Financial stress is an ubiquitous problem in today's world. Whether it stems from difficulty in finding employment, escalating debt, unexpected expenses, or a combination of these factors, financial worry is one of the most common sources of stress in the modern world.
According to WeMoney Financial Wellness Survey (2021), 60% of Australians worry about debt and 30% live paycheck to paycheck.
The core job of Marsupium is to educate the users on financial literacy. To do this, we aim to ingrain good financial habits in children from young, as a gateway for them to begin thinking about their money and how to manage it.
We understand that spending is addictive and the action of purchasing is linked to the part of the brain in which is associated with pleasure. This brain area also lights up when we're exposed to substances like; alcohol, cocaine and heroin. In time, our brain cells crave the hit of chemicals and the surge of activity.
Rewards from savings are not immediate, and Marsupium is here to change that!
Build Saving Habits among children
In order to incentivize children to log on and report their daily savings, Marsupium offers rewards in the form of digital collectibles, with better rewards for daily usage.
According to Gary Neville, younger generations have these 3 distinct characteristics.
1) They want things instantly.
2) They see things quickly
3) They do not like to be instructed and we have to collaborate with them.
Allow Parents to Monitor Their Children's Savings and Expenditure
Each account can have multiple users and parents can act as the administrator for other accounts. Administrators will be able to track the savings of their children, as well as being able to acknowledge each entry that the child inputs.
Educate Children on Financial Literacy and Techniques used by Marketers to Encourage Spending
One of the key inspirations for Marsupium is the rise in popularity of "Gacha" games, and the prevalence of loot box mechanics in popular gaming titles. These games generate millions of dollars in income each year, by locking most of the playable characters, items, or cosmetics behind loot boxes, such that it is impossible to simply pay for what you want in the game, but have to "roll" for it. The business model lies within a grey area of what is considered acceptable, with the German federal parliament passing a law which raises the classification of any game with loot boxes or similar mechanics with an age rating of 18+.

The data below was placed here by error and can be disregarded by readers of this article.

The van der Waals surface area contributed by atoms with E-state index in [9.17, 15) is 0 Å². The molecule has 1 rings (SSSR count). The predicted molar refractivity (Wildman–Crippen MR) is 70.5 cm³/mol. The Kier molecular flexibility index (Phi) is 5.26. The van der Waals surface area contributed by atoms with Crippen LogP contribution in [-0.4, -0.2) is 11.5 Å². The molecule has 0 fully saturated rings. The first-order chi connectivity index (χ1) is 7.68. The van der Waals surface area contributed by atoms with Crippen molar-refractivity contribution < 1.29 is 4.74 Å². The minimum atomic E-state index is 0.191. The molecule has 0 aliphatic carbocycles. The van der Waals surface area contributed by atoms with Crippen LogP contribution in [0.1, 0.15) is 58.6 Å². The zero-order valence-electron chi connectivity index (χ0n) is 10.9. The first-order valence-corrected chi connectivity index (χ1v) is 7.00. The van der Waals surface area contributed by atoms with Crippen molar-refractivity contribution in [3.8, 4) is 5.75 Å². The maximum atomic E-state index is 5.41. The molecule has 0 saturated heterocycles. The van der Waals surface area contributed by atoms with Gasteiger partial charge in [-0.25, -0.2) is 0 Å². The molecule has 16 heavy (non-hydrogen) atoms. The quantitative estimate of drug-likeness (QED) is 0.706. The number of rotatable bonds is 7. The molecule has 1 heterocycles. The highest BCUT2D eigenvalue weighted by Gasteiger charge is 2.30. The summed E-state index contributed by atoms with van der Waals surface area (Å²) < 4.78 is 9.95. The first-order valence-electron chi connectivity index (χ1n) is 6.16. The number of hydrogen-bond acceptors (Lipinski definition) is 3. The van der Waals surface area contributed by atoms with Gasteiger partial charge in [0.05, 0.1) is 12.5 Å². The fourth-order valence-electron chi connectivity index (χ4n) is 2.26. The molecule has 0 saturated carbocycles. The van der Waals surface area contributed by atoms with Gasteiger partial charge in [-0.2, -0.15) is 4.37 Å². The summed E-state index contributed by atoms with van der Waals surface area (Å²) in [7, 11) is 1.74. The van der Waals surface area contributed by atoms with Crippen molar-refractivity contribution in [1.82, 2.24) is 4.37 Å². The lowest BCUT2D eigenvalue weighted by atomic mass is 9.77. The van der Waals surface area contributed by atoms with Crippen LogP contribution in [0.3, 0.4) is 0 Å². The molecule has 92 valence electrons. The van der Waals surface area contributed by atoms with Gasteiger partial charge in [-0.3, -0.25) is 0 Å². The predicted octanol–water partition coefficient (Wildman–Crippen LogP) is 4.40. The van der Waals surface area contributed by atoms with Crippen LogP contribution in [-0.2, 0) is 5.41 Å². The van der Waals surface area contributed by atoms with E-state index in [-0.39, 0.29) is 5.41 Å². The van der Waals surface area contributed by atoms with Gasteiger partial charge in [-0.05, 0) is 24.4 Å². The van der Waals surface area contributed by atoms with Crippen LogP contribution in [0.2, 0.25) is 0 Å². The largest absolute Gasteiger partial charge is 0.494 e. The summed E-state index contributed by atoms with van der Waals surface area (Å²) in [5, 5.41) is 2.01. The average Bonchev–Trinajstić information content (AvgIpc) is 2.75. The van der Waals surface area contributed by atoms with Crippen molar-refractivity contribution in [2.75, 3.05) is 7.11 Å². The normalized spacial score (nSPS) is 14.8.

The European Parliament Committee on the Internal Market and Consumer Protection has also warned about the dangers of such mechanics, citing parallels to gambling, as well as the potential of addiction.
By applying this principle to saving instead, we hope to educate users, especially children, on common techniques that games use, so that they can be more well-informed about how companies make their money, and make better decisions when choosing to spend their money.
Other common tactics that games use include customization options such as skins. Whether to show off to others, or for one's personal enjoyment, skins have become universal in the gaming world, especially as a means of profit for freemium games, such as League of Legends, which generated USD$ 1.75 billion in revenue in 2020.
We will be launching our kickstarting campaign.
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